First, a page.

More recently, Jackson ruled against Trump’s executive privilege claims to withhold documents from the House subcommittee investigating the Jan. 6 riots at the U.S. Capitol. The Supreme Court later affirmed that decision.
She ruled again in 2018 that three of Trump’s executive orders infringed on the rights of federal employee unions, a decision the D.C. Circuit Court overturned, citing that she did not have the jurisdiction to make a judgment. The Circuit Court again overturned a decision she made against the Department of Homeland Security act to expand the definition of a noncitizen. This change, ordered by Trump, gave DHS broader authority for deportations, but the court said Jackson’s decision to block it did not fall under the proper procedural act.
This pattern of overturned decisions concerned Republicans during her hearings in 2021. Left-wing groups like Demand Justice endorsed her and ran ads supporting her. The same group advocates adding more justices to the Supreme Court to dilute the conservative majority on the bench. Some senators wondered if she was tailoring her opinions to fit public support. Jackson insisted she takes judicial duty seriously and refused to comment on the size and structure of the court.
Heritage Foundation scholar Hans von Spakovsky called Jackson “probably the most left-wing ideologue that’s ever been nominated to the Supreme Court,” adding, “When you look at some of the decisions she’s signed on to, she doesn’t really care about the law or the Constitution, what she cares about are social causes and using her power as a judge to further this.”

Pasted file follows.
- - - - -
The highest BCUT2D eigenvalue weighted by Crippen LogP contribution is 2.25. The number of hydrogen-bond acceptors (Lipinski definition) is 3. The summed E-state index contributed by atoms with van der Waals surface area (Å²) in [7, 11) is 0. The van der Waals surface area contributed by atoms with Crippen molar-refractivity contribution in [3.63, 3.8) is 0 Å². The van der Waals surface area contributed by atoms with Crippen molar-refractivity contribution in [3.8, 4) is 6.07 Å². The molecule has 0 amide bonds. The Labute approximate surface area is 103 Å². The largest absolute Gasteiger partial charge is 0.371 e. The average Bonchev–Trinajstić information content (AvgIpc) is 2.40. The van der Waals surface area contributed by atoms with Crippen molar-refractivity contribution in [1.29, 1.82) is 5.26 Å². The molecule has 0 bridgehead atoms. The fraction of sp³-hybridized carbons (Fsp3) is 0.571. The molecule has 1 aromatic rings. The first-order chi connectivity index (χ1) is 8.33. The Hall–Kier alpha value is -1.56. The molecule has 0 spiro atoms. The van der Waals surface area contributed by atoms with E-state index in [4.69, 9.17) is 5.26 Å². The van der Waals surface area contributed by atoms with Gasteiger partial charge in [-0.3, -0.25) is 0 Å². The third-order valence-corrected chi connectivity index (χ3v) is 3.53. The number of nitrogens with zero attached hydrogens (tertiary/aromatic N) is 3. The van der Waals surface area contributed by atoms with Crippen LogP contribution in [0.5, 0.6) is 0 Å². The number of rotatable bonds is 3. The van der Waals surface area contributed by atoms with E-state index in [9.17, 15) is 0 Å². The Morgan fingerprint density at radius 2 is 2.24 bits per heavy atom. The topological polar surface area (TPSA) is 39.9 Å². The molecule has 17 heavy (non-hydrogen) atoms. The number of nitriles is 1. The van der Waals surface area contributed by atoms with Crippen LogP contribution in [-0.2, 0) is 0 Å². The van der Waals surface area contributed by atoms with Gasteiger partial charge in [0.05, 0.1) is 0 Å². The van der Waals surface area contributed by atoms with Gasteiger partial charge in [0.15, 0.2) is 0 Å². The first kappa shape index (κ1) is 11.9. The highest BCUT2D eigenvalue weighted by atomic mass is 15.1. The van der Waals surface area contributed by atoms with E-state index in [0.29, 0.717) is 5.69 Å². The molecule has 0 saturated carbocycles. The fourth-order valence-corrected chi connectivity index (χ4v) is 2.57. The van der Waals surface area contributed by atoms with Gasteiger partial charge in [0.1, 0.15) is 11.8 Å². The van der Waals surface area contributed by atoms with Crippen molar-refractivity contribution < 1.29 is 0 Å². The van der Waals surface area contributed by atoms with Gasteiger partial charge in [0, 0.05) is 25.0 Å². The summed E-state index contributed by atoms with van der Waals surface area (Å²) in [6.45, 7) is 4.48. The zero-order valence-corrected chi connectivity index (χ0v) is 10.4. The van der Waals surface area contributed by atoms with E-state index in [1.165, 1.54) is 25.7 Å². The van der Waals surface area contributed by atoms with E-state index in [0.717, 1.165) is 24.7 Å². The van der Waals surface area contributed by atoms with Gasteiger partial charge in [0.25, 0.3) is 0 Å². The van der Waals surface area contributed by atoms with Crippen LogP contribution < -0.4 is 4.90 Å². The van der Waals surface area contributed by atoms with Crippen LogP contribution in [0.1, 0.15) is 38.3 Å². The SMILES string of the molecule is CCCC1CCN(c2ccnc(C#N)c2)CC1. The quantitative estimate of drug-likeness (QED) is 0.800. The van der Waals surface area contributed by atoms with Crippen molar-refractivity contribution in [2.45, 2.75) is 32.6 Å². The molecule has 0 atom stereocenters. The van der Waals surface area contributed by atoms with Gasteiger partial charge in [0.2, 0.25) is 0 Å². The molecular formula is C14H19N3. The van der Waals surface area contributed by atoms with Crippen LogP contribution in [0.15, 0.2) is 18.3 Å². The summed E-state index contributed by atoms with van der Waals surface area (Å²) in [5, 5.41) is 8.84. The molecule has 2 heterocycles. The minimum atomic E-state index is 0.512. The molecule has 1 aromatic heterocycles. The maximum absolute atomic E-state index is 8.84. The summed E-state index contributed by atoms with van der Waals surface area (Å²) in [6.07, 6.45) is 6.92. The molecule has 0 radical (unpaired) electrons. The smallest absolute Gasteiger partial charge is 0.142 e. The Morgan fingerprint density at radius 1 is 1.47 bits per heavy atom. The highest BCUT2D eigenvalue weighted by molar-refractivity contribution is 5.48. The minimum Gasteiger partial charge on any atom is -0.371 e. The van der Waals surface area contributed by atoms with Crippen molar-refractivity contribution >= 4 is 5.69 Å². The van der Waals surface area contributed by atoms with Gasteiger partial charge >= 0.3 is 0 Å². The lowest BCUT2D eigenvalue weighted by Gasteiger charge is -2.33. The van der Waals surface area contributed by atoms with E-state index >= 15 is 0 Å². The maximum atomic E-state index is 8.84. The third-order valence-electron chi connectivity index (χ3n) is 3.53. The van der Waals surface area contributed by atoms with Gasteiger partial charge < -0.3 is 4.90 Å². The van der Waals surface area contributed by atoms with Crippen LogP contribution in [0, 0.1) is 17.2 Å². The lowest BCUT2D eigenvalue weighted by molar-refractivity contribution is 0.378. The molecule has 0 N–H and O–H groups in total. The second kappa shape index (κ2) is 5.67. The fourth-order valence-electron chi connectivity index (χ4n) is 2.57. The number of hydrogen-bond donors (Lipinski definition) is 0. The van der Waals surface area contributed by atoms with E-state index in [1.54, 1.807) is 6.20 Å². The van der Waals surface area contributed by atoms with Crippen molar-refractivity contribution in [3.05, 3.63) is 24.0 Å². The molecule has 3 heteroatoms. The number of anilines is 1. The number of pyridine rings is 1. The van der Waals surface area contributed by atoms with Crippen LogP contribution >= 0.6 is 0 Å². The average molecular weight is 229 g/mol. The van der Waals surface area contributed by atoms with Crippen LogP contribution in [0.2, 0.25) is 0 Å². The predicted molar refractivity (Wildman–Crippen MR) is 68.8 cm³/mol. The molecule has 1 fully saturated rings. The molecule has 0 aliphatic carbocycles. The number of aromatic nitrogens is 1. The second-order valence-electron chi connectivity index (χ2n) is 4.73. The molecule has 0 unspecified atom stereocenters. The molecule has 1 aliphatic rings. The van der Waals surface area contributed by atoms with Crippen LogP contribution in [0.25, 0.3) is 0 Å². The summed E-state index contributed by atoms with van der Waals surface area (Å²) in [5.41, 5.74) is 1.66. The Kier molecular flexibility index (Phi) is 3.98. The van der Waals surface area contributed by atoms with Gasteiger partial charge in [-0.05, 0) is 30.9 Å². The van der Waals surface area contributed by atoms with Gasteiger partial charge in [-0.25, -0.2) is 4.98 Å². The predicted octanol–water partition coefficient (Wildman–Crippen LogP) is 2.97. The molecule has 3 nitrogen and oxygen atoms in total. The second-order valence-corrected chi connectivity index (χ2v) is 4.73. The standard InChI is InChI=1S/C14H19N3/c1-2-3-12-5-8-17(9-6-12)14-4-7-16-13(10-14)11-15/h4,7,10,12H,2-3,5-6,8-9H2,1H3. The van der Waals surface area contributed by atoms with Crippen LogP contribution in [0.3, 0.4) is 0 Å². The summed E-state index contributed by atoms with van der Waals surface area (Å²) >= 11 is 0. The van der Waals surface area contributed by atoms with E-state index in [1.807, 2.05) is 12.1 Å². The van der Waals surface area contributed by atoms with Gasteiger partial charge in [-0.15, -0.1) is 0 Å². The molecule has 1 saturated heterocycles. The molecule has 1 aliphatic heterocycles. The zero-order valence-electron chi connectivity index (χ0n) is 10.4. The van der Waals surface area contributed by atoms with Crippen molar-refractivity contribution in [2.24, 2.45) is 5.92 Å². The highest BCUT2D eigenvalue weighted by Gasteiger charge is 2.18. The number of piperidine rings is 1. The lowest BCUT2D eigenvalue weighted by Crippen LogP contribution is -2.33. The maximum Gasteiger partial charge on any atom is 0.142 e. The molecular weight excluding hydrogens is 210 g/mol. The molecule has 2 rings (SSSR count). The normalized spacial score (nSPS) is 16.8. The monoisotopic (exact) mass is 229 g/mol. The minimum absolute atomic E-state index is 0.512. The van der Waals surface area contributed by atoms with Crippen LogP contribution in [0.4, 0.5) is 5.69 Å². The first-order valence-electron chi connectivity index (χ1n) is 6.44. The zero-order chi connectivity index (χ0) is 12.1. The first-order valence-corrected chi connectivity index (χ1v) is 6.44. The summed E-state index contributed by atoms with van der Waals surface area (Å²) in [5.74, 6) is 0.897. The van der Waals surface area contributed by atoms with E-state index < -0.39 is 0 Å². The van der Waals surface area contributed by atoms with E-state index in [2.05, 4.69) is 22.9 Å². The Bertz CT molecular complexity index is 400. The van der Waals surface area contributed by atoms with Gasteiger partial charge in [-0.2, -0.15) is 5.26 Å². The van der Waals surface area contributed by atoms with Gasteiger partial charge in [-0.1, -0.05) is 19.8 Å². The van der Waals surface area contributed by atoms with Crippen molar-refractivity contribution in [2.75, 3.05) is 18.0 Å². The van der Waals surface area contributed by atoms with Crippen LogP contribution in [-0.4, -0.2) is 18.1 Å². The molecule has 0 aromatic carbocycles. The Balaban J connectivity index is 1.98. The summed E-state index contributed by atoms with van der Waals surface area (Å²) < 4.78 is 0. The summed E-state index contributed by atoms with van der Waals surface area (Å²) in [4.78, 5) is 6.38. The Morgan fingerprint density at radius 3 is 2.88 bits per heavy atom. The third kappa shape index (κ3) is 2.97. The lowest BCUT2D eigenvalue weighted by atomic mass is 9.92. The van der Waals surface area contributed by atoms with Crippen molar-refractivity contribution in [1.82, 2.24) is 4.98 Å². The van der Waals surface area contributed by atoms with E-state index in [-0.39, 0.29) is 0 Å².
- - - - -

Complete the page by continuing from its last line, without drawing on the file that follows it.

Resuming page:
Alliance Defending Freedom, a religious liberty law firm, also highlighted the importance of constitutional interpretation free from partisan sway. “If confirmed, we pray that Judge Jackson will heed the magnitude of that concern and respect the limits of her judicial office, ruling according to the Constitution, and not legislating from the bench,” general counsel Kristen Waggoner said in a statement.
Biden promised he would fill the court vacancy with a black woman, but Jackson previously testified that her race should have nothing to do with her judicial work. She commented that judges should be aware of unconscious racial bias and that her personal background brings valuable assets to the bench.
Breyer once described Jackson as “brilliant” and a mix of “common sense and thoughtfulness.” Jackson said she wants to copy Breyer’s “awesome style of questioning.” Appearing at the White House with Biden on Friday, Jackson addressed some remarks to Breyer, saying, “The members of the Senate will decide if I fill your seat, but please know that I could never fill your shoes.”
Democratic leaders said they want a quick confirmation process, setting April 8 as a tentative deadline. They will need the entire caucus to approve Jackson’s nomination, plus a tie-breaking vote from Vice President Kamala Harris if they meet unanimous Republican opposition.
Editor's note: This story has been corrected to reflect that Judge Brown Jackson was a district court judge in 2019.